As detailed in my report, the e-mails and contemporary documents from 2001 show that, despite Mr. Paterno’s knowledge and McQueary’s observations, four of the most powerful officials at Penn State agreed not to report Sandusky’s activity to public officials. As made clear in the attachments to our report, on February 25, 2001, Messrs. Spanier, Curley and Schulz agreed to report Sandusky’s abuse to the Pennsylvania Department of Public Welfare. On February 27, 2001, these men agreed that reporting to DPW was not required, reasoning in the words of Graham Spanier that “[t]he only downside for us is if the message isn’t ‘heard’ and acted upon, and we then become vulnerable for not having reported it.” The only known, intervening factor between the decision made on February 25, 2001 and the agreement not to report on February 27, 2001, was Mr. Paterno’s February 26th conversation with Mr. Curley regarding what to do about Sandusky. Again, this conversation was memorialized in the contemporary email, where Mr. Curley said “[a]fter giving it more thought and talking it over with Joe yesterday – I am uncomfortable with what we agreed were the next steps.” Curley’s message continued:
I am having trouble with going to everyone, but the person involved. I think I would be more comfortable meeting with the person and tell him about the information we received. I would plan to tell him we are aware of the first situation. I would indicate we feel there is a problem and we want to assist the individual to get professional help. Also, we feel a responsibility at some point soon to inform his organization and [sic] maybe the other one about the situation. If he is cooperative we would work with him to handle informing the organization. If not, we do not have a choice and will inform the two groups. Additionally, I will let him know that his guests are not permitted to use our facilities. I need some help on this one. What do you think about this approach?
During the investigation, we contacted Mr. Paterno’s attorney in an attempt to interview Mr. Paterno. Although Mr. Paterno was willing to speak with a news reporter and his biographer at that time, he elected not to speak with us. We also asked Mr. Paterno’s attorney to provide us with any evidence that he and his client felt should be considered. The documents provided were included in our report.
Further, the Pennsylvania Attorney General specifically requested our staff not to interview Mr. McQueary so as to not interfere with the criminal prosecution of Sandusky. Nevertheless, we had access to sworn testimony by Mr. McQueary at the preliminary hearing as well as the Sandusky trial, where Mr. McQueary was thoroughly cross examined by several defense lawyers. Mr. Curley and Mr. Schultz declined to speak with our staff on advice of their lawyers, despite our numerous interview requests.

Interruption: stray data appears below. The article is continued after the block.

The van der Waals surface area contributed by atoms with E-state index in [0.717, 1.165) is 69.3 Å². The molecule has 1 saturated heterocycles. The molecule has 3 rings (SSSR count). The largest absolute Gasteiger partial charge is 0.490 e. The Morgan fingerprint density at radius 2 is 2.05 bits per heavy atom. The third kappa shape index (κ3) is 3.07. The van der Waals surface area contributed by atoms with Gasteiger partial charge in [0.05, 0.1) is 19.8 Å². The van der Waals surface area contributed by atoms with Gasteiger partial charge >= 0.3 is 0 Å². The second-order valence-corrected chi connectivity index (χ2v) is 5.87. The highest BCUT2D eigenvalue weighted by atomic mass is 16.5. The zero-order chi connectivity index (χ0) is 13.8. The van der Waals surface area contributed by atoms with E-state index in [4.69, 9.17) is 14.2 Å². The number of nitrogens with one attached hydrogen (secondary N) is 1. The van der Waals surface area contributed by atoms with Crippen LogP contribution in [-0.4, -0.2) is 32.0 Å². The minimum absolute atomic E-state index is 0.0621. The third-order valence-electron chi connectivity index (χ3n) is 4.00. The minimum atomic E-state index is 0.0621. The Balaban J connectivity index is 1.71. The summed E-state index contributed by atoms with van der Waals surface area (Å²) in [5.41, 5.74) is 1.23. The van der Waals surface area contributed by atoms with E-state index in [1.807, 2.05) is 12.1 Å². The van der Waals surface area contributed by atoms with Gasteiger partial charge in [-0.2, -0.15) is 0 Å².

Mr. Paterno was on notice for at least 13 years that Sandusky, one of his longest serving assistants, and whose office was steps away, was a probable serial pedophile. Mr. Paterno was aware of the criminal 1998 investigation into Sandusky’s suspected child sexual abuse. Indeed, the evidence shows that Mr. Paterno closely followed that case. Later, in 2001, another one of his assistants, Mr. McQueary, directly reported to Mr. Paterno that Sandusky was sexually abusing a young boy in Mr. Paterno’s Penn State football locker room. The evidence shows that Mr. Paterno purposefully ignored this evidence.
I stand by our conclusion that four of the most powerful people at Penn State failed to protect against a child sexual predator harming children for over a decade. These men exhibited a striking lack of empathy for Sandusky’s victims by failing to inquire as to their safety and well-being, especially by not even attempting to determine the identity of the child who Sandusky assaulted in the Lasch Building in 2001.
In the past months, Penn State has made a dedicated effort to reform the problems that led to Sandusky’s ability to victimize children on the university campus. I trust that the changes and improvements that Penn State has put in place will help to build a constructive and protective environment where children will not again suffer abuse.
1 In 1989, then-Attorney General Richard Thornburgh selected me from the thousands of federal prosecutors in the Justice Department to lead the investigation into the bombing murders of federal judge Robert Vance in Alabama, and NAACP leader Robbie Robinson in Georgia. Thornburgh then highly praised my investigative abilities, and the cases were successfully prosecuted. Thornburgh personally signed my certificate appointing me as a federal judge. The day after the Freeh Report was issued, Thornburgh said it would be required reading in colleges and had “vast implications.”
Former FBI Special Agent Jim Clemente, one of the Paterno Family experts, contacted me by email three weeks after the Report was issued. Clemente forwarded the sentiments of a child sex abuse advocacy group which asked him to convey its thanks for the ‘thorough work’ my team had done in the Freeh Report.